“One of the children likes to put his or her head right here.” Christian put his palm flat on the bulge right under my belly button. “We think it’s ‘him’ because he was kind of positioned that way on the ultrasound at the hospital. So I put a little pressure here…” He pushes his hand flat and moves it up my stomach, the length of the baby’s body, “… and for some reason, it will make him shift and settle. Is it working, baby?”
I nod. If this one is the little boy, he’s certainly the playtime coordinator in there, because he gets the party started and she falls right in line. Once he settles down, so does she. After about five minutes of massage and explanation, the beans finally settle and I’m almost ready to fall asleep.
“And they’re down,” Christian says, placing his hand solidly on my baby bump.
“Thank you!” I sigh heavily. “I think I fed them a little too well today. They’re just full of energy.”
“They’re rehearsing for their debut,” Grace says with a smile. “What’s left now, about nine weeks?”
“Numerically, eleven, but Dr. Culley says that twins are generally born early. So my guess would be closer to seven or eight.”
“Oh, I can hardly wait!” Mia exclaims. “The first of the new generation of Greys. Shouldn’t we have some kind of formal celebration or something? To welcome them to the family?” Grace’s face lights up.
“Mom…” Christian says in a scolding tone.
“What? I think it’s a good idea,” Grace says, her voice a little whiny. “These will be my first grandchildren. I’m twice blessed on the first shot…”
“Mine, too,” Daddy pipes in. “Being a new father and a new grandfather. How many people can say that?” he beams. “I’m with Grace and Mia. If you guys agree, I think it’s a good idea.”
“I don’t want a bunch of strangers around my babies,” Christian says, and I wholeheartedly agree. What’s involved in this formal ceremony anyway? What exactly do they have in mind?
“Who said anything about strangers?” Grace says. “It wouldn’t be anything more than who you see in this room… except maybe Elliot, hopefully,” she adds the last part with a little sarcastic sass, and again the elephant is back in the room.
“Let me and Ana discuss this and we’ll let you guys know,” Christian says, and I’m certain that he’s going to put the ixnay on that particular idea. Carrick is now rubbing Grace’s arm, either comforting or calming her. I never downplayed the fact that Elliot didn’t come, but I didn’t think it would completely ruin his family’s Thanksgiving. Apparently, Grace is taking it harder than I thought she would. Carrick, too, and Mia seems none too pleased about the situation either.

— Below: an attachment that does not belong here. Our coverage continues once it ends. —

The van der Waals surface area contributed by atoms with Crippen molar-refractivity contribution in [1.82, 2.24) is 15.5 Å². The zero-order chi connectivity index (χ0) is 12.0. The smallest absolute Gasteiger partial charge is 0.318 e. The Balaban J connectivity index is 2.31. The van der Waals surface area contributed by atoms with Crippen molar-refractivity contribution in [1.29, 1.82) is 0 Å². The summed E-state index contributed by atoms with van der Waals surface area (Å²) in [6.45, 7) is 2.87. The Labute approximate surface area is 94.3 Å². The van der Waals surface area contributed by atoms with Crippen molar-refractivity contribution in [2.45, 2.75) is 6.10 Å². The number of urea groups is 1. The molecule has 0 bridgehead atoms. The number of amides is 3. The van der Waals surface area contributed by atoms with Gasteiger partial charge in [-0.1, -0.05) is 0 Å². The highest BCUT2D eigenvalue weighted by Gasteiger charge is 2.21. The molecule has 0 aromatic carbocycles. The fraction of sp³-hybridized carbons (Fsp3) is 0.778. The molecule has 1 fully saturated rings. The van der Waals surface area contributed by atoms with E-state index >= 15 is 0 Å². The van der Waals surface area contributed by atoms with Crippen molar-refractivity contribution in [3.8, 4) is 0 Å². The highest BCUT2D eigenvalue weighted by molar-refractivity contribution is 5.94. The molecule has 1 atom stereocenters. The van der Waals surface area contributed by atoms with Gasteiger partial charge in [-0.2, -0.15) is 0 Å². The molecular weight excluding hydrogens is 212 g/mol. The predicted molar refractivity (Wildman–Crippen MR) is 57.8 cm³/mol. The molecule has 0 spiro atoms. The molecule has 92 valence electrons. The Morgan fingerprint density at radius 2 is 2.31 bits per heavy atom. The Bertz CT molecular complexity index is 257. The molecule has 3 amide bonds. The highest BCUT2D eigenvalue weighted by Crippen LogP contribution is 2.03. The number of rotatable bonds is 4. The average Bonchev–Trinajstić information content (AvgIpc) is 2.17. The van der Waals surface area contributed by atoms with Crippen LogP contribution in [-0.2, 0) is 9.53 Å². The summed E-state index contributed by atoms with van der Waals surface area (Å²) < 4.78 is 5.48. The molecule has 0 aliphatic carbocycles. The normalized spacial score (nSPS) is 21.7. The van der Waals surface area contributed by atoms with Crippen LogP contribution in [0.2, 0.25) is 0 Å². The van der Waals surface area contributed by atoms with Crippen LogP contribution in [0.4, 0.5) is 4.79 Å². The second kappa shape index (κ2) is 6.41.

I need to make a bit of a getaway, if just for a moment to clear my head. This is never inconspicuously done since I weight three tons and can’t just rise and sneak out of the room. I have to rock my way out of a seat if no one helps me since my butt has gotten so big.
“Baby, you okay?” Christian asks when he sees me trying to get out of my seat.
“Yes, I just want to get up,” I tell him.
“Do you need something? I’ll get it for you,” and I’m still struggling to get off the sofa. People are starting to turn their attention to me as I conspicuously scoot to the edge of my seat.
“No, it’s okay. I just want to get up.” I’m almost out of the seat and he sort of puts his arm in front of me like he’s not going to let me leave.
“You’re not sick or anything, are you?” His concern is touching, but now I’ve got the attention of just about everyone in the room… again. I look up at him and speak in a soft, calm voice.
“Christian, I just want to get up… okay…? Please?” I hold his gray gaze for a few moments. He gives me a knowing look—like he would tie me to the sofa if he could. Instead, he stands up and holds his hands out to me. I take his hands and with very little effort, I’m off the sofa.
“Thank you,” I say, forcing a smile before attempting a quiet getaway through the kitchen.
“Ana, is everything okay, dear?” I hear Grace call from behind me.
“Um-hmm,” I say loud enough for her to hear me without turning around. I add a little wave of my hand and leave through the kitchen, snagging one of the divine mini chocolate ganache cakes off the island on my way out.
When you want to make an escape in a 14,000-square-foot house, you would think there would be plenty of places to hide. Well, there are, but only if you completely know the lay of the land. I don’t completely know it just yet, but I’ve learned my way to key locations, like the Grecian aquarium—which is where I find myself now. I’ve renamed it Atlantis, as that seems quite appropriate. I watch my favorite fish swim among the columns and secretly pray that Elliot doesn’t skip out on all of the Thanksgiving festivities or this will forever be known as the year that Ana ruined Thanksgiving. Maybe I’m being a bit dramatic, but that’s how I feel. The dessert and the dish are offering me a small bit of comfort, so that’s good.